Caffeine, when you put it on your scalp, can help with a hair problem called Androgenetic Alopecia (AGA). It does a few good things: it stops something called phosphodiesterase, which helps hair grow better by waking up cells, and it fights against the bad effects of testosterone on hair follicles. Also, caffeine makes a barrier to protect your scalp and helps medicine get into your hair follicles faster, making it a good helper in treating AGA.
AGA stands for Androgenetic Alopecia. It is a common form of hair loss characterized by hereditary and androgen-dependent progressive thinning of scalp hair following a specific pattern. Both men and women can be affected by AGA, and it commonly starts around the age of 20. By the age of 50, almost 50% of men may experience AGA. The condition is influenced by androgens, particularly dihydrotestosterone (DHT), and genetic factors play a role in its development. AGA can have significant negative impacts on the social and psychological well-being of those affected.
Androgenetic alopecia (AGA) is hereditary and androgen-dependent, progressive thinning of the scalp hair that follows a defined pattern. It is a common dermatological problem affecting both men and women, with significant negative impact on their social and psychological well being. It commonly begins by 20 years of age and affects nearly 50% of men by the age of 50 years. Its etiopathogenesis is mainly androgen dependent and modulated via the testosterone metabolite dihydrotestosterone (DHT) and the expression of hair follicle-related androgen receptor. The genetic factors also have been implicated in the pathogenesis of AGA. Patients afflicted with AGA suffer from severe impairment of quality of life and thus treatment of this condition is mandatory, requiring long-term treatment with chief concerns about the efficacy and safety of the product used. Currently only oral finasteride and topical minoxidil are approved for treatment of AGA.[3,4] Recently, certain newer advances have shown caffeine to have beneficial effects in patients suffering from AGA. The proposed mechanism which would counteract DHT-induced miniaturization of the hair follicle include inhibition of phosphodiesterase by caffeine, which increases cAMP levels in cells and therefore promotes proliferation by stimulating cell metabolism. A study conducted by Fischer et al. used hair organ culture model to investigate the effects of testosterone and caffeine on hair follicle growth stimulation. This in vitro study used scalp biopsy samples from male AGA patients which were cultivated using different concentrations of testosterone and/or caffeine for a period of 120-192 hours. Addition of caffeine in concentrations of 0.001% and 0.005% were found to counteract the suppressive effects of testosterone on hair growth, with a higher hair shaft elongation seen at 120 h after caffeine administration, compared to control group. This in vitro study thus clearly demonstrates that caffeine is a stimulator of human hair growth which may have importance in the treatment of AGA. Brandner et al. proved by their double-blind placebo-controlled trial that caffeine application causes a substantial reduction in the transepidermal water loss in men compared to women, thus improving barrier function in men. Regarding the route of delivery of caffeine, hair follicles are considered an important route for drug delivery. A recent study which assessed the follicular penetration of topical caffeine in hair follicles proved hair follicles to be faster route of drug delivery for topically applied drugs. An important requirement for the treatment of AGA is follicular drug delivery. A recent study assessed the follicular penetration of caffeine on topical application in a shampoo formulation for 2 min and showed that penetration via hair follicles was faster and higher compared with the interfollicular route and that hair follicles were the only pathway for faster caffeine absorption during the first 20 min after application.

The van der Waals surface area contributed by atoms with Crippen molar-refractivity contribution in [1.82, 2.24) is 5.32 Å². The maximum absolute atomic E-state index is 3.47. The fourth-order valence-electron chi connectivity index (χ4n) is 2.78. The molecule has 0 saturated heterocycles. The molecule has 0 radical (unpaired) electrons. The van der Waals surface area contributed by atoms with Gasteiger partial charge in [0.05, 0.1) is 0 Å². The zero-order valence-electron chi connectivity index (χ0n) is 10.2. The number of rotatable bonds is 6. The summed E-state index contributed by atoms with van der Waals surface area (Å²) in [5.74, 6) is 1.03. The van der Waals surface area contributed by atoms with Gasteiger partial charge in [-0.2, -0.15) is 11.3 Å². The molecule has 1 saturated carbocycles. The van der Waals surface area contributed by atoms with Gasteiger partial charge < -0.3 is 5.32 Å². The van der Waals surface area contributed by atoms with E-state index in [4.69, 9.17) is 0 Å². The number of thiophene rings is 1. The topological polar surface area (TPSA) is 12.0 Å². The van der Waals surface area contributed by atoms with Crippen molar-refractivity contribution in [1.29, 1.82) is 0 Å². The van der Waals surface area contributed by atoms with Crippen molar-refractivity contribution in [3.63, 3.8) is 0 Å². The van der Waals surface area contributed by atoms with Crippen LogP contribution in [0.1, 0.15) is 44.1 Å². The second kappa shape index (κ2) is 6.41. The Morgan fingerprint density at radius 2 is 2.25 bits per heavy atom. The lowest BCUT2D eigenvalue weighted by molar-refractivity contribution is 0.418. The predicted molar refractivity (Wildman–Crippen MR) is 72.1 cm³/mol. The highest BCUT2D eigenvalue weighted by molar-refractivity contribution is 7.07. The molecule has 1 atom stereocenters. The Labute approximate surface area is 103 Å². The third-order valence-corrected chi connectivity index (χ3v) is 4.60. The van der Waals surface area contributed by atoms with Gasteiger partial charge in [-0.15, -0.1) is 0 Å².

The beneficial effects of topical application of caffeine in AGA can thus be attributed to inhibition of phosphodiesterase, improvement in barrier function, follicular penetration, stimulation and promotion of hair growth. Thus it appears to be a useful adjuvant in the management of AGA. However, further studies need to be done to confirm and establish the role of caffeine in management of AGA.
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